September 27, 2022
The stock market below 100,000 points opens the opportunity, but with caution

The stock market below 100,000 points opens the opportunity, but with caution

In another session, the second in a row, the Brazilian stock exchange with Ibovespa closed below 100,000 points, something that has not happened since last year. The downturn puts investors on alert, as the current level is seen as support for worse or better performance of Standard On the Brazilian Stock Exchange – but there are also those who talk about opportunities.

“The 100,000 point rule is important from a psychological point of view,” comments Luiz Siesta, head for Monet analysis. “It’s an area that has been tested twice, in late 2021 and early 2022, and losing those levels could mean bigger declines.”

Today, Ibovespa operates, as a minimum, at 98,409 points, and at a maximum of 100,481, but Closed practically stable, with a rise of only 0.03%at 99,852 points, on a closed day in the United States, due to the end of slavery in the country.

Several factors are responsible for the current performance of the Brazilian Stock Exchange. Global inflation, cycles of rising interest rates in many developed countries, and the potential for slower growth in the global economy are perhaps the main pillars of Ibovespa at the moment.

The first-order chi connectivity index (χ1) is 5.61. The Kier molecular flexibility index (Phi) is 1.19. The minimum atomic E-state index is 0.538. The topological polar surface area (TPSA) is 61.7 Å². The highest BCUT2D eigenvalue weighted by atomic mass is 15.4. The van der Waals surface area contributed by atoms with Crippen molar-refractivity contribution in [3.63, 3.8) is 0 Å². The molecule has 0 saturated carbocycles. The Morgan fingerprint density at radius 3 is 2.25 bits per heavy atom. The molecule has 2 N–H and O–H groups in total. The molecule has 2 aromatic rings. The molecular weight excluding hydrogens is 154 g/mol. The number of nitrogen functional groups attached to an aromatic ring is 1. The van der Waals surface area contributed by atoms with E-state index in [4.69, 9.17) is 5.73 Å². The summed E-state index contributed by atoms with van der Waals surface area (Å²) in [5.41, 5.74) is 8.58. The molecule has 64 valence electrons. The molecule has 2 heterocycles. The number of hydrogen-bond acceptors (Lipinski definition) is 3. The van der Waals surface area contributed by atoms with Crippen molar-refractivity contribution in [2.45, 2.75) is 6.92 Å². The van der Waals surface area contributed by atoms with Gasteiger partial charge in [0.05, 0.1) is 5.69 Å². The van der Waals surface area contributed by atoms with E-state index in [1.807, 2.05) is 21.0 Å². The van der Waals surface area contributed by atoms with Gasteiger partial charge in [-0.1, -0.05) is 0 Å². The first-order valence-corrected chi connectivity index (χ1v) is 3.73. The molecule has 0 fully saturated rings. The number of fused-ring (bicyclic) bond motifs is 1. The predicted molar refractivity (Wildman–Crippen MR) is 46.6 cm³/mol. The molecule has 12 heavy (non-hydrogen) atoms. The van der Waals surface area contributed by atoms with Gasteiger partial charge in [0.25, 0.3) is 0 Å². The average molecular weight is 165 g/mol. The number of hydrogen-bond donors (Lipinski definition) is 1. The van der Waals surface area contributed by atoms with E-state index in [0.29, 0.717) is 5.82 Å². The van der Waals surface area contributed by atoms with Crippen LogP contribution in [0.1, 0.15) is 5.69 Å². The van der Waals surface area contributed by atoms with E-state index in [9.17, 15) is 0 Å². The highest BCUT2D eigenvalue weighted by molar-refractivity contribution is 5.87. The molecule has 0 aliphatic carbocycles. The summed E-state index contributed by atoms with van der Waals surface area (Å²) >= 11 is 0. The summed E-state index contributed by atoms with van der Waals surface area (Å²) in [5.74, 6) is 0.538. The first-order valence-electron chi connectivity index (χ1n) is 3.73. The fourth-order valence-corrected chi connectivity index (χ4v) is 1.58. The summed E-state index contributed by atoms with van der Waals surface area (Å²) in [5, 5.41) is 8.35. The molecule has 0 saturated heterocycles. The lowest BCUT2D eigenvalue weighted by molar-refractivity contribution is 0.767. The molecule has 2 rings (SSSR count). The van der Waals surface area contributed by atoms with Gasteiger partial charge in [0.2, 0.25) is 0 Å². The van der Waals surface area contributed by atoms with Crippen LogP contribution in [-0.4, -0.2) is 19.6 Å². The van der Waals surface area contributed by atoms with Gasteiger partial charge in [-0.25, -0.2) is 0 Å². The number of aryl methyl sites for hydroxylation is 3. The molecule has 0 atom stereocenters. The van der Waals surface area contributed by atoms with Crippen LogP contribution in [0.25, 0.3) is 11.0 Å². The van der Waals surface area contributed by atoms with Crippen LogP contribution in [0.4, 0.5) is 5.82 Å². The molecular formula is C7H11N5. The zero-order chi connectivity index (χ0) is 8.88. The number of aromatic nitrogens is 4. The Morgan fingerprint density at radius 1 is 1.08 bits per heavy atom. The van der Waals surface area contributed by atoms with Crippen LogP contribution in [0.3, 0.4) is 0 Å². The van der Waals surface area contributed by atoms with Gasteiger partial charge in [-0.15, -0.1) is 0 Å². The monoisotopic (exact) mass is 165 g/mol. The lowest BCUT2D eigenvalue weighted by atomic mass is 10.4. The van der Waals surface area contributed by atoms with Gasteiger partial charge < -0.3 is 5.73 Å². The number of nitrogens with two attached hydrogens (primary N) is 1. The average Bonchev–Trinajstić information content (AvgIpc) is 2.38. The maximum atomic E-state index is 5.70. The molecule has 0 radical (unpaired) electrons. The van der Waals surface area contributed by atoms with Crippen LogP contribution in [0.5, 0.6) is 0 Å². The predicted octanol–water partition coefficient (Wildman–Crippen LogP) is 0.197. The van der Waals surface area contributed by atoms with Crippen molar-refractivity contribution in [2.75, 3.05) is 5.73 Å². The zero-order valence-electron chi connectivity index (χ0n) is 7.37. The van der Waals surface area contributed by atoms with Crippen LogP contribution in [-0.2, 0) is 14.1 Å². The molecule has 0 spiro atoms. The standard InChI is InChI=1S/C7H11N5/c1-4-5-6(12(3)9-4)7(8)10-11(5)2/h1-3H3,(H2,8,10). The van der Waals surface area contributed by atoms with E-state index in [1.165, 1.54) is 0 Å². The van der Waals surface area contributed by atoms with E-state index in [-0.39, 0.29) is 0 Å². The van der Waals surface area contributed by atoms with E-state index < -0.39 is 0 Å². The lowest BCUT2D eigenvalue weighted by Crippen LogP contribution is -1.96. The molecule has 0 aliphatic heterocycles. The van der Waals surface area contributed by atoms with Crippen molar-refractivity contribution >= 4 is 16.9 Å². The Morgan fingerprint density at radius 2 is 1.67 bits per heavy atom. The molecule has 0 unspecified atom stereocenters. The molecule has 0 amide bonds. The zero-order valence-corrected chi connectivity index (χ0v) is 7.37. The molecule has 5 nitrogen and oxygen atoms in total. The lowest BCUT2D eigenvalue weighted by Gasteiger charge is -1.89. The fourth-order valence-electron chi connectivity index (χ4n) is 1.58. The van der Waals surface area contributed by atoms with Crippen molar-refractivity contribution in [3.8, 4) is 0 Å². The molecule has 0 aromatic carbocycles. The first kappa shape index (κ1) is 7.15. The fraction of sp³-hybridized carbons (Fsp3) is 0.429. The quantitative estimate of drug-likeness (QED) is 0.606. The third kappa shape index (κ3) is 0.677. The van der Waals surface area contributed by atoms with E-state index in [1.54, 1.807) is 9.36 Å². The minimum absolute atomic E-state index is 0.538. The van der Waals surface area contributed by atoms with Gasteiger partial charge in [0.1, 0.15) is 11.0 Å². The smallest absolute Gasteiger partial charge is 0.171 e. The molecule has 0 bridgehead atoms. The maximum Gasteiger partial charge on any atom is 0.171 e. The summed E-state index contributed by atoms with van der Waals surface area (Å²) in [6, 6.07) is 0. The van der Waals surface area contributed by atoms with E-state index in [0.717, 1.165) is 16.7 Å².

“All of this disrupts the risk market, increases discount rates and makes it difficult for these assets to compete with fixed income, which is here close to 13% and 14% annually,” explains Cesta.

In the US, longer-than-expected inflation drove the Fed up last week The country’s base rate is faster than previously reportedwhich attracts capital inflow to treasury bonds Growth prospects have dwindled in the world’s largest economy.

In China, the world’s second largest economy, restrictions imposed by COVID-19 threaten the progress of gross domestic product (GDP) and also have a direct impact on the Brazilian stock market, due to goods.

China, the recession and the fiscal impact of Ibovespa

“Today’s Ibovespa index reflects a global context influenced by increased investor sentiment that we are going to witness a recession, which will have a significant impact on commodity demand. This is putting pressure on Brazilian stocks,” says Felipe Villegas, strategist at Genial Investimentos.